Plaintiff argues the trial court erred by: (1) finding that his 9 September 2013 motion and 7 October 2013 motion contained the same allegations and sought the same relief; (2) concluding Judge Salisbury's 30 September 2013 order dismissed her motion for contempt with prejudice; (3) failing to consider lesser sanctions; (4) failing to make proper findings of fact and conclusions of law; and, (5) requiring plaintiff to file a motion for reconsideration.

III. Plaintiff's Arguments on Appeal

Plaintiff argues issues related to the entry of Judge Salisbury's 30 September 2013 order. Plaintiff has not appealed from the 30 September 2013 order, and we do not address any arguments pertaining thereto. N.C.R. App. P. Rule 10(a) (2013). Plaintiff has only appealed from Judge Foy's 20 May 2014 order, in which he concluded the allegations of plaintiff's second motion for contempt were previously adjudicated on 30 September 2013.

We will only consider plaintiff's arguments and issues pertaining to the 20 May 2014 order, and specifically whether the court erred in concluding that it was precluded from ruling upon the merits of the case by Judge Salisbury's prior order.

IV. Adjudication of Plaintiff's Claims

Plaintiff argues the court erred by ruling his second motion for contempt was not properly before the court, because it contained the same allegations as the first motion for contempt, dismissed by Judge Salisbury on 30 September 2013. We agree.

On 9 September 2013, plaintiff filed his first motion for contempt and motion to modify child custody. Plaintiff alleged:

6. The Defendant has willfully and without legal justification or excuse failed and refused to comply with the terms of the Judgment in that Defendant has failed to allow Plaintiff reasonable visitation with the minor child. Specifically, Defendant informed the Plaintiff that her grandmother was dying, but instead of taking the minor child for a few days, took the minor child for six weeks to Texas over the objection of the Plaintiff and without the Plaintiff's permission. Furthermore, Defendant is now refusing to return the minor child to the State of North Carolina upon Plaintiff's request.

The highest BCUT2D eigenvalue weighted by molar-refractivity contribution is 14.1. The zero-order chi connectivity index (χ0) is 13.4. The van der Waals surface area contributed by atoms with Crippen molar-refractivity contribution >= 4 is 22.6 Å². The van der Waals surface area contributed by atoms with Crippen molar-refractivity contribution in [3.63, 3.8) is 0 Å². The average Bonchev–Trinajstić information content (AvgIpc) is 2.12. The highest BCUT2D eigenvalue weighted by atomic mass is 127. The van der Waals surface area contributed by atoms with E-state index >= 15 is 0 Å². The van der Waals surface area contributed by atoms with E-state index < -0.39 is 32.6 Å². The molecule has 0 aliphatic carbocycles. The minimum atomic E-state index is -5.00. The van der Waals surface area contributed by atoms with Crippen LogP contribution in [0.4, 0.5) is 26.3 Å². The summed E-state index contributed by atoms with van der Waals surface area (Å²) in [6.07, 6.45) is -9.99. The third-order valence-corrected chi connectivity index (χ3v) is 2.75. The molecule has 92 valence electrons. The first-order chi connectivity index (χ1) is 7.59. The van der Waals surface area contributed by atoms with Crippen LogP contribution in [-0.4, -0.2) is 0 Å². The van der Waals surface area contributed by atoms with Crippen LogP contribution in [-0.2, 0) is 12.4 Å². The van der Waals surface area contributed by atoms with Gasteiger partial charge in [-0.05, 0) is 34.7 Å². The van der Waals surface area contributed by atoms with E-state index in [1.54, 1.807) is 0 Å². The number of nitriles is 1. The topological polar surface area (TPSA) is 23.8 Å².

This is the only allegation contained in the 9 September 2013 motion pertaining to contempt. Plaintiff alleged that a substantial and material change in circumstances occurred by defendant's departure from the State with the child, which completely denied plaintiff access to the child. Plaintiff sought

Page 652

an order to adjudicate defendant in willful civil contempt, and sought modification of his visitation with the child.

The court dismissed, sua sponte, plaintiff's first contempt motion and motion to modify child custody on 30 September 2013 for plaintiff's failure to prosecute. Neither plaintiff nor his counsel was present when the case was called for hearing. Defendant's counsel did not move for dismissal, but rather for a continuance.

On 7 October 2013, plaintiff filed a second contempt motion and alleged:

7. The Defendant has willfully and without legal justification or excuse failed and refused to comply with the terms of the Judgment in that Defendant has failed to allow Plaintiff reasonable visitation with the minor child. Specifically, Defendant informed the Plaintiff that her grandmother was dying, but instead of taking the minor child for a few days, took the minor child to Texas over the objection of the Plaintiff and without the Plaintiff's permission. Furthermore, Defendant is now refusing to return the child to the State of North Carolina upon Plaintiff's request.
8. The Defendant has repetitively promised to return the minor child to the State of North Carolina and has repetitively failed to return the minor child to the State of North Carolina.
9. Upon information and belief, the Defendant has not returned the minor child to the State of North Carolina and appears to have no intent on returning the child to the State of North Carolina as the Defendant is collecting unemployment in the State of Texas.
10. The Plaintiff has flown to the State of Texas to visit with the minor child and was not allowed to bring the minor child back to the State of North Carolina and has been refused normal visitation and access to the minor child has continued to be denied.

In the 7 October 2013 motion, plaintiff sought an order holding defendant in willful civil contempt of court. Plaintiff also sought an order granting temporary emergency custody of the child to plaintiff, and to prevent defendant from removing the child from plaintiff's care and the jurisdiction of this State, pending further orders of the court.